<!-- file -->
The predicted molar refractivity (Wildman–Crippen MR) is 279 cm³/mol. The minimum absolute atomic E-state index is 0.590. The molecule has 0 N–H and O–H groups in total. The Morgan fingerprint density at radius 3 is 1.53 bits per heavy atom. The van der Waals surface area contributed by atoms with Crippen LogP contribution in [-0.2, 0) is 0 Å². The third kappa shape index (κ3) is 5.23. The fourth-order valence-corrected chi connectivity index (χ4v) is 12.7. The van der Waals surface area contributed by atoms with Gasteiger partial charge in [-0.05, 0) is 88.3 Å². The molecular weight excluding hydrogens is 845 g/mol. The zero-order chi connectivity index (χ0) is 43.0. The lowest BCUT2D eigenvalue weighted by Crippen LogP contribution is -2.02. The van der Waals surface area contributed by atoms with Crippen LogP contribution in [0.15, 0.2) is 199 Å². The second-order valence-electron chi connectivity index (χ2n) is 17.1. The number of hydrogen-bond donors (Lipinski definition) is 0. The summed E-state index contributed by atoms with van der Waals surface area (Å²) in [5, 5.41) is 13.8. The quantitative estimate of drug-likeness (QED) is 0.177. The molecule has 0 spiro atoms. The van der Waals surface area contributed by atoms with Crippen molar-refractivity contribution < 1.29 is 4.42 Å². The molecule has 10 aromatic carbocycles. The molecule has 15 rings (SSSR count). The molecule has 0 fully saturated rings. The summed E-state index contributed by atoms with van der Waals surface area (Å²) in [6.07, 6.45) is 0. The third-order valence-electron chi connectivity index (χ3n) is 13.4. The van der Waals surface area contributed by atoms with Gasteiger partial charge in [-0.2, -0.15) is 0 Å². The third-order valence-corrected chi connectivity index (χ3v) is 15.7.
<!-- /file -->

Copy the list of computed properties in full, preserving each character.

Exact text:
The predicted molar refractivity (Wildman–Crippen MR) is 279 cm³/mol. The minimum absolute atomic E-state index is 0.590. The molecule has 0 N–H and O–H groups in total. The Morgan fingerprint density at radius 3 is 1.53 bits per heavy atom. The van der Waals surface area contributed by atoms with Crippen LogP contribution in [-0.2, 0) is 0 Å². The third kappa shape index (κ3) is 5.23. The fourth-order valence-corrected chi connectivity index (χ4v) is 12.7. The van der Waals surface area contributed by atoms with Gasteiger partial charge in [-0.05, 0) is 88.3 Å². The molecular weight excluding hydrogens is 845 g/mol. The zero-order chi connectivity index (χ0) is 43.0. The lowest BCUT2D eigenvalue weighted by Crippen LogP contribution is -2.02. The van der Waals surface area contributed by atoms with Crippen LogP contribution in [0.15, 0.2) is 199 Å². The second-order valence-electron chi connectivity index (χ2n) is 17.1. The number of hydrogen-bond donors (Lipinski definition) is 0. The summed E-state index contributed by atoms with van der Waals surface area (Å²) in [5, 5.41) is 13.8. The quantitative estimate of drug-likeness (QED) is 0.177. The molecule has 0 spiro atoms. The van der Waals surface area contributed by atoms with Crippen molar-refractivity contribution < 1.29 is 4.42 Å². The molecule has 10 aromatic carbocycles. The molecule has 15 rings (SSSR count). The molecule has 0 fully saturated rings. The summed E-state index contributed by atoms with van der Waals surface area (Å²) in [6.07, 6.45) is 0. The third-order valence-electron chi connectivity index (χ3n) is 13.4. The van der Waals surface area contributed by atoms with Gasteiger partial charge in [-0.2, -0.15) is 0 Å². The third-order valence-corrected chi connectivity index (χ3v) is 15.7.